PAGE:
Multiplexers and Demultiplexers

© 2003 by Charles C. Lin. All rights reserved.


As we construct a CPU, one very useful combinational logic circuit is a multiplexer.

A n-1 multiplixer, or MUX, for short, is a device that allows you to pick one of n inputs and direct it to an output.

Many devices are essentially multiplexers. Think about a remote control for a TV. You select one channel, and that one channel is displayed on your screen. Similarly, you select a radio station to listen to, and it plays on your radio.

An n-1 MUX consists of the following:

where ceil is the ceiling function ( ceil(x) = n for the smallest integer where n >= x).

Given n possible choices for inputs, you need log2 n bits to select it (technically, you need the ceiling of this, just in case n is not a power of 2).

For example, if you have 16 possible inputs, you need 4 bits to specify one of 16 values. If you have, say, 12 possible inputs, you still need 4 bits, even though some of the 4 bit patterns may not correspond to any of the 12 choices.

Diagram of 2-1 MUX

Here is a black box circuit for a 2-1 MUX.

Behavior of 2-1 MUX

Here's the behavior of the 2-1 MUX, abstractly.

If c == 0, then x0 is directed to the output z. If c == 1, then x1 is directed to the output z.

Truth Table for 2-1 MUX

The truth table expresses the functionality of a 2-1 MUX.

Row c x1 x0 z
0 0 0 0 0
1 0 0 1 1
2 0 1 0 0
3 0 1 1 1
4 1 0 0 0
5 1 0 1 0
6 1 1 0 1
7 1 1 1 1

The first four rows have c == 0, so they select column x0. The second four rows have c == 1, so they select column x1.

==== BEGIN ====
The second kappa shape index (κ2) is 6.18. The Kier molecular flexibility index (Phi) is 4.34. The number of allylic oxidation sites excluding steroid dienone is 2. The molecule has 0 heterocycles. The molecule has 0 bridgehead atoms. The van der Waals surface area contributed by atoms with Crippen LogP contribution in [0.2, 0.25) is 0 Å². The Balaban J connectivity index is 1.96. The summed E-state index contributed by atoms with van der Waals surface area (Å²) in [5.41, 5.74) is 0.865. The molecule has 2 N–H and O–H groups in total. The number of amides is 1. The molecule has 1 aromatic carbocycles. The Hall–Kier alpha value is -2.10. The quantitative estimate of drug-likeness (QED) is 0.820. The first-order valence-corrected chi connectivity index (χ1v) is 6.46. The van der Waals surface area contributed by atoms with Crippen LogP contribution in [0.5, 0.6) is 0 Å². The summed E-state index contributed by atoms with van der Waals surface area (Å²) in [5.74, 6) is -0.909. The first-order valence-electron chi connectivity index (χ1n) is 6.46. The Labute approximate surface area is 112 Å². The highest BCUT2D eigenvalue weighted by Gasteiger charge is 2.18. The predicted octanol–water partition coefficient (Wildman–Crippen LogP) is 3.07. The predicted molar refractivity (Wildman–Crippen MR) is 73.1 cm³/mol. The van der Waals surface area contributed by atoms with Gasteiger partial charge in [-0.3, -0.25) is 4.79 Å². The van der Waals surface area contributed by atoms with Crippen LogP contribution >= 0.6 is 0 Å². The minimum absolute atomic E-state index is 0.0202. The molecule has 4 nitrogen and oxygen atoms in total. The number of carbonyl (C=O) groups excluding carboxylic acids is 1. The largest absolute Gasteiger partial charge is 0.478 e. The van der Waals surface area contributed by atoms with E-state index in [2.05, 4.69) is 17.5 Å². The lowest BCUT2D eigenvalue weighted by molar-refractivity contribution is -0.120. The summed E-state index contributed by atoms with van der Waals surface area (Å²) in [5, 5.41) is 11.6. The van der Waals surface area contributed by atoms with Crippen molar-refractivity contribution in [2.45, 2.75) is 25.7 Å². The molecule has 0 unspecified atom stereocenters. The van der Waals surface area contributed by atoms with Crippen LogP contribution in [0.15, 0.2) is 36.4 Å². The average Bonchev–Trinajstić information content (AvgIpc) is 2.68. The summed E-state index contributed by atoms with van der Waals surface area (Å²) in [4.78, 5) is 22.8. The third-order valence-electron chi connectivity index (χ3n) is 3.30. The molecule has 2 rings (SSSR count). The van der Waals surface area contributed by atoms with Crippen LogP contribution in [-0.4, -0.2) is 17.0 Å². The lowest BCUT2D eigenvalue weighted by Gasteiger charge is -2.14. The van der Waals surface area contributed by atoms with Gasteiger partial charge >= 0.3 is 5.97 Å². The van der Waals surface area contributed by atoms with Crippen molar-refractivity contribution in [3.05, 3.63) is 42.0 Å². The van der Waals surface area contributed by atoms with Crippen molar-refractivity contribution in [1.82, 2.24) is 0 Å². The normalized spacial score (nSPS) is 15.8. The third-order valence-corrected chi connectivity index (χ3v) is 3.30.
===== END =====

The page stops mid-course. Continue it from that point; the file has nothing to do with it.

Condensed Truth Table for 2-1 MUX

The truth table for a 2-1 MUX is not as clear as it could be. Furthermore, it has many rows (8 in total).

We can shrink the number of rows by creating a condensed truth table which modifies truth tables in the following way:

Row   c   z
0 0 x0
1 1 x1

We think of the control bit as a 1 bit number. Thus, c == 0 or c == 1. The control bit selects the input with the same value as the control bit. Thus, when c == 0, we select x0 (notice the subscript has the same value as the control bit). When c == 1, we select x1 (again, the subscript has the same value as the control bit).

Boolean Expression for 2-1 MUX

We can modify the rules for creating a Boolean expression for a condensed truth table.

Let's apply this rule. In the truth table above, both rows have a non-zero output. Row 0 has output x0, and row 1 has output x1.

We create a modified minterm for each row:

The minterm for row 0 is normally \c, but we AND that with the output x0 to get \cx0.

Then, we OR the two modified minterms to get the output:

  z = \cx0 + cx1

This is not the same result you would get if you were simply doing sum of products on the non-condensed truth table.

However, I think this version is easier to understand. Remember the one fact about minterms. Given a specific set of values, at most one minterm is true. Thus, either \c == 1 (equivalently, c == 0) or c == 1. When one minterm is 1, the other minterms are 0.

Thus, when c == 0, we get:

  z = \cx0 + cx1
    = 1 x0 + 0 x1
    = x0

When c == 1, we get:

  z = \cx0 + cx1
    = 0 x0 + 1 x1
    = x1

So, you can see that we select one of x0 or x1 and zero out the other term.

Condensed Truth Table for 4-1 MUX

To see if you understand condensed truth tables, let's consider a 4-1 MUX. This MUX has the following attributes:

This time, we think of c1c0 as a 2 bit number. When c1c0 = 00, we select x0 (since 002 is 0 in base 10). When c1c0 = 01, we select x1 (since 012 is 1 in base 10). When c1c0 = 10, we select x2 (since 102 is 2 in base 10). When c1c0 = 11, we select x3 (since 112 is 3 in base 10).

Here's the condensed truth table.

Row c1 c0 z
0 0 0 x0
1 0 1 x1
2 1 0 x2
3 1 1 x3

Again, create a modified minterm for each row with a non-zero output.

The Boolean expression for a 4-1 MUX is:

  z = \c1\c0x0 + \c1c0x1 + c1\c0x2 + c1c0x3

Constructing a 2-1 2-bit MUX from 2-1 1 bit MUXes

Suppose you want to have a MUX where you select 2 bits at a time, instead of 1 bit. For example, you might want to select either x1x0 or y1y0.

Since you're only selecting one of two inputs, you use only one control bit, even though each input is more than one bit.

Here's a diagram for how to do this.

The left MUX is used to select either x1 or y1, while the right MUX is used to select either x0 or y0.